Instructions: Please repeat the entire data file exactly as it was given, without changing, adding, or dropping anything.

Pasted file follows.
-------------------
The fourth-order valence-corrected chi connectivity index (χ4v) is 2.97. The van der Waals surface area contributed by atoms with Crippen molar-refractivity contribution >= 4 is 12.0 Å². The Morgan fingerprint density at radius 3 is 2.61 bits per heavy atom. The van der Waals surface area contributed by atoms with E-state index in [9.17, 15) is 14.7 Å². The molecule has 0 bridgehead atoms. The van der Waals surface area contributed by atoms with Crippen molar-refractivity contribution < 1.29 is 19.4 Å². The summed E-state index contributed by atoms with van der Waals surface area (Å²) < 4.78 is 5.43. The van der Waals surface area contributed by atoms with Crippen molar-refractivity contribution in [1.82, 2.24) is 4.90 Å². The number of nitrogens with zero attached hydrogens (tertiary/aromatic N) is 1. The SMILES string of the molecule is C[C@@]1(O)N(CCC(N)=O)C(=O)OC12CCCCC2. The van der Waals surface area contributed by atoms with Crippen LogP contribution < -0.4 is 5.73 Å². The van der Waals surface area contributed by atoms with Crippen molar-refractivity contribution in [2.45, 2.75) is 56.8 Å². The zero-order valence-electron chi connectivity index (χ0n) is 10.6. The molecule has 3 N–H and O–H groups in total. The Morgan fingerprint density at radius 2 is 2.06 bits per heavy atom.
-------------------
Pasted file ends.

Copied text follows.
The fourth-order valence-corrected chi connectivity index (χ4v) is 2.97. The van der Waals surface area contributed by atoms with Crippen molar-refractivity contribution >= 4 is 12.0 Å². The Morgan fingerprint density at radius 3 is 2.61 bits per heavy atom. The van der Waals surface area contributed by atoms with E-state index in [9.17, 15) is 14.7 Å². The molecule has 0 bridgehead atoms. The van der Waals surface area contributed by atoms with Crippen molar-refractivity contribution < 1.29 is 19.4 Å². The summed E-state index contributed by atoms with van der Waals surface area (Å²) < 4.78 is 5.43. The van der Waals surface area contributed by atoms with Crippen molar-refractivity contribution in [1.82, 2.24) is 4.90 Å². The number of nitrogens with zero attached hydrogens (tertiary/aromatic N) is 1. The SMILES string of the molecule is C[C@@]1(O)N(CCC(N)=O)C(=O)OC12CCCCC2. The van der Waals surface area contributed by atoms with Crippen LogP contribution < -0.4 is 5.73 Å². The van der Waals surface area contributed by atoms with Crippen molar-refractivity contribution in [2.45, 2.75) is 56.8 Å². The zero-order valence-electron chi connectivity index (χ0n) is 10.6. The molecule has 3 N–H and O–H groups in total. The Morgan fingerprint density at radius 2 is 2.06 bits per heavy atom.